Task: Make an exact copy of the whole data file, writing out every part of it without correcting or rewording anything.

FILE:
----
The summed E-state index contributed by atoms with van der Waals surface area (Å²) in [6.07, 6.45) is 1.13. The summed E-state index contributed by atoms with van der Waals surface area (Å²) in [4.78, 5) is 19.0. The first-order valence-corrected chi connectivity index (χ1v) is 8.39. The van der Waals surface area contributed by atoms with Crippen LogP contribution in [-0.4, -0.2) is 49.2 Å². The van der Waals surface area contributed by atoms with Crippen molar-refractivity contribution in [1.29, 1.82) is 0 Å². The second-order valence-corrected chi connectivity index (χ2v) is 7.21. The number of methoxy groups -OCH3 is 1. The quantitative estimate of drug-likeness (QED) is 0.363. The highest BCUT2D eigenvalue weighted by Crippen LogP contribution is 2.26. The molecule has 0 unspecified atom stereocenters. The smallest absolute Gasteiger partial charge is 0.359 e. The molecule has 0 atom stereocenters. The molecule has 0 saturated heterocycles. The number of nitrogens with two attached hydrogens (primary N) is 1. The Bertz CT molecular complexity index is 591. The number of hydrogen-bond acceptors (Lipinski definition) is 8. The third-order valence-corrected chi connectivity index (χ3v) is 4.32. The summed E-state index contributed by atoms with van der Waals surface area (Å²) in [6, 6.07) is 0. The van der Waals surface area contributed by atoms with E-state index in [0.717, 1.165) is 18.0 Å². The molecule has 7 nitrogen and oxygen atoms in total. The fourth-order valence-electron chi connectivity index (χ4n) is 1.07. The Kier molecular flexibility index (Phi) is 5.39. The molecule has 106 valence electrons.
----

The summed E-state index contributed by atoms with van der Waals surface area (Å²) in [6.07, 6.45) is 1.13. The summed E-state index contributed by atoms with van der Waals surface area (Å²) in [4.78, 5) is 19.0. The first-order valence-corrected chi connectivity index (χ1v) is 8.39. The van der Waals surface area contributed by atoms with Crippen LogP contribution in [-0.4, -0.2) is 49.2 Å². The van der Waals surface area contributed by atoms with Crippen molar-refractivity contribution in [1.29, 1.82) is 0 Å². The second-order valence-corrected chi connectivity index (χ2v) is 7.21. The number of methoxy groups -OCH3 is 1. The quantitative estimate of drug-likeness (QED) is 0.363. The highest BCUT2D eigenvalue weighted by Crippen LogP contribution is 2.26. The molecule has 0 unspecified atom stereocenters. The smallest absolute Gasteiger partial charge is 0.359 e. The molecule has 0 atom stereocenters. The molecule has 0 saturated heterocycles. The number of nitrogens with two attached hydrogens (primary N) is 1. The Bertz CT molecular complexity index is 591. The number of hydrogen-bond acceptors (Lipinski definition) is 8. The third-order valence-corrected chi connectivity index (χ3v) is 4.32. The summed E-state index contributed by atoms with van der Waals surface area (Å²) in [6, 6.07) is 0. The van der Waals surface area contributed by atoms with E-state index in [0.717, 1.165) is 18.0 Å². The molecule has 7 nitrogen and oxygen atoms in total. The fourth-order valence-electron chi connectivity index (χ4n) is 1.07. The Kier molecular flexibility index (Phi) is 5.39. The molecule has 106 valence electrons.